By Craig Shaeffer and Jared Goplen et.al
Weeds generally compete with crops for water, light, and nutrient resources, and may affect human and animal health. While the goal of harvesting forages usually includes minimal weed infestations, weeds can provide valuable forage during a drought.
- Weeds can provide nutrients and contribute to the needs of some livestock.
- Proper weed ID is essential to ensure weeds are not toxic to livestock. Weeds may also have antiquality traits, including plant chemicals, thorns, or plant hairs that affect palatability.
- Nitrates can accumulate in drought stressed weeds. Forages suspected of being high in nitrates should be tested before feeding.
- Before feeding forages containing weeds, test to determine nutritive value to allow adjustment of the ration.
- Weedy forage should be introduced slowly to livestock rations to allow for livestock to adjust to the change in diet.
Unique traits of weeds
Weeds present in our forage cropping systems are survivalists. Some unique traits of these weeds include:
|Redroot pigweed and lambsquarters plants in an|
empty field. Both species are nitrate accumulators
and should only be used as feed with caution.
- Adaption to weather extremes. For example, pigweeds have a photosynthetic pathway similar to corn and can thrive under high temperature and moisture stress.
- The ability to survive defoliation and regrow from buds near the soil surface.
- Both annual and perennial weeds have the potential for some nutritive value to livestock (Table 1). For example, pigweeds, lambsquarters and Canada thistle are high in crude protein and digestibility. However, like forages, nutrient content is affected by maturity. Less mature plants have a higher nutritive value than more mature plants.
- Chemicals in plants like mustards, ragweeds, cocklebur, and milkweeds can affect taste and greatly reduce palatability (the willingness of livestock to ingest the plant). Several weeds like lambsquarters and pigweeds are nitrate accumulators. Under drought conditions these plants can accumulate excess nitrate in the leaves and stems. When ingested, forages high in nitrates can prevent normal oxygen transfer and cause health effects or death. To read more on nitrate poisoning and its prevention, see Nitrate poisoning of livestock from NDSU.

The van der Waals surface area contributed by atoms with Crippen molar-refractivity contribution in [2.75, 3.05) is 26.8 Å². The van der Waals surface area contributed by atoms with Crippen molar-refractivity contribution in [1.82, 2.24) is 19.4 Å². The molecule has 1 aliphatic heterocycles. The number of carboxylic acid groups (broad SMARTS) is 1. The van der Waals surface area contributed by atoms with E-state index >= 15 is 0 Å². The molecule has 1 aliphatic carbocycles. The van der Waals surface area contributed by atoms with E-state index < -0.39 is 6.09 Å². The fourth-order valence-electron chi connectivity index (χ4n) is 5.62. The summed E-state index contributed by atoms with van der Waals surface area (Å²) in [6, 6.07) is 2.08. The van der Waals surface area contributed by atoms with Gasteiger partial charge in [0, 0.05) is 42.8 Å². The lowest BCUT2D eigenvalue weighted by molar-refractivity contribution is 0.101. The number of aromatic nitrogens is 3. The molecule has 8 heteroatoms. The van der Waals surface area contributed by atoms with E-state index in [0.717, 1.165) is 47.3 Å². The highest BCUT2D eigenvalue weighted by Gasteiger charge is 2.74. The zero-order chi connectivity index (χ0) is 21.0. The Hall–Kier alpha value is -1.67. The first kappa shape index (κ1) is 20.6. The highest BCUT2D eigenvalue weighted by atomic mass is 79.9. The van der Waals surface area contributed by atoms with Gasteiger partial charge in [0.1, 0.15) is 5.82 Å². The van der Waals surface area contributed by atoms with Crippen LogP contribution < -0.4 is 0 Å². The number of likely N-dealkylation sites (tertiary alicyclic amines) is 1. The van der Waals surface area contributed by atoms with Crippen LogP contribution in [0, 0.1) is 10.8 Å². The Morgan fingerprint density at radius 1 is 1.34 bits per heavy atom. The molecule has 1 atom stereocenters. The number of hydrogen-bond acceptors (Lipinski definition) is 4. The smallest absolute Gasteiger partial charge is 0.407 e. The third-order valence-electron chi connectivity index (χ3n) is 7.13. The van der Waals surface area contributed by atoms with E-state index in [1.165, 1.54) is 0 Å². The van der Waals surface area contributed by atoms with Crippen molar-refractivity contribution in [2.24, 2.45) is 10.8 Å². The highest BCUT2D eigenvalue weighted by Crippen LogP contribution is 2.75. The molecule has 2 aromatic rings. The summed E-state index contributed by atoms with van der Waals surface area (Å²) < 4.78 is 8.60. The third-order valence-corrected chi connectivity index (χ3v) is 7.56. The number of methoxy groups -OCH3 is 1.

- Morphological traits that have an antiquality influence are hairiness and thorns possessed by weeds like ragweeds, velvetleaf, and Canada thistle. Some weeds with thorns and awns on seeds can injure the mouths of animals and cause additional health concerns.
- Intake potential in ruminants is best associated with the concentration of cell walls (NDF) in forages, which limits the volume of forage within the rumen. Lignin is also a factor that affects the rate of digestion and movement of forage from the rumen. Grass weeds like quackgrass and foxtails have higher NDF and lower intake potential than forbs like dandelion (Tables 1). Dandelion has low NDF and high intake potential when vegetative, but dandelion flowers reduce its palatability. Quackgrass has very similar nutritive values and intake potential as smooth bromegrass.
Livestock tolerance to antiquality traits
Ruminant livestock vary in their nutritional needs and their tolerance of weed antiquality components. Sheep and cattle are susceptible to nitrate poisoning. Goats are among livestock known for consumption of a diversity of plants that other livestock will not consume. In contrast, horses can be very selective and adversely affected by the consumption of weeds. Younger animals with a smaller bodyweight tend to be more susceptible to some antiquality chemicals.
Grazing requires a high level of animal management and knowledge of weed characteristics. When grazing, there is always some chance for consumption of toxic weeds. Overstocking drastically increases the likelihood of animals consuming toxic weeds or weeds high in nitrates. Animals can adapt to increased amounts of some antiquality components if forage is introduced slowly into the ration.
Feeding weeds as part of hay or silage is a better approach than grazing since intake can be controlled. Weeds can be harvested using typical hay or silage-making strategies. Factors to consider during harvest are the high moisture content of weeds like dandelion and pigweeds that may require extra drying time. The thick stalks of weeds like velvetleaf and pigweeds will require conditioning, especially when making dry hay. Forage harvesting will not usually reduce the concentration of antiquality components.
Ensiling will reduce the concentration of nitrates although the reduction is dependent on the extent of fermentation. Strategically feeding weedy bales or silage by including them as part of a total mixed ration will allow for smaller amounts of antiquality components to be fed at any time and allows an acclimation period for livestock. The bottom line is that weedy forages can provide valuable forage but should be fed with caution and only after proper identification to rule out poisonous plants.
Be sure to consult with your veterinarian and nutritionist if you are unsure about feeding weedy forages to your livestock.
Table 1. Palatability and forage quality of common annual weeds in different stages of maturity.
|Weed/Crop||Palatability*||Digestibility||Crude protein||NDF**||Maturity stage|
| ||%||%IVDDM||%||%|| |
|Swamp smartweed||15||49||14||44||bud stage|
*Palatability or acceptance by sheep when a choice was given.Source : umn.edu
**NDF-neutral detergent fiber is a measure that is negatively correlated to rumen uptake.
***Hoary alyssum is toxic to horses.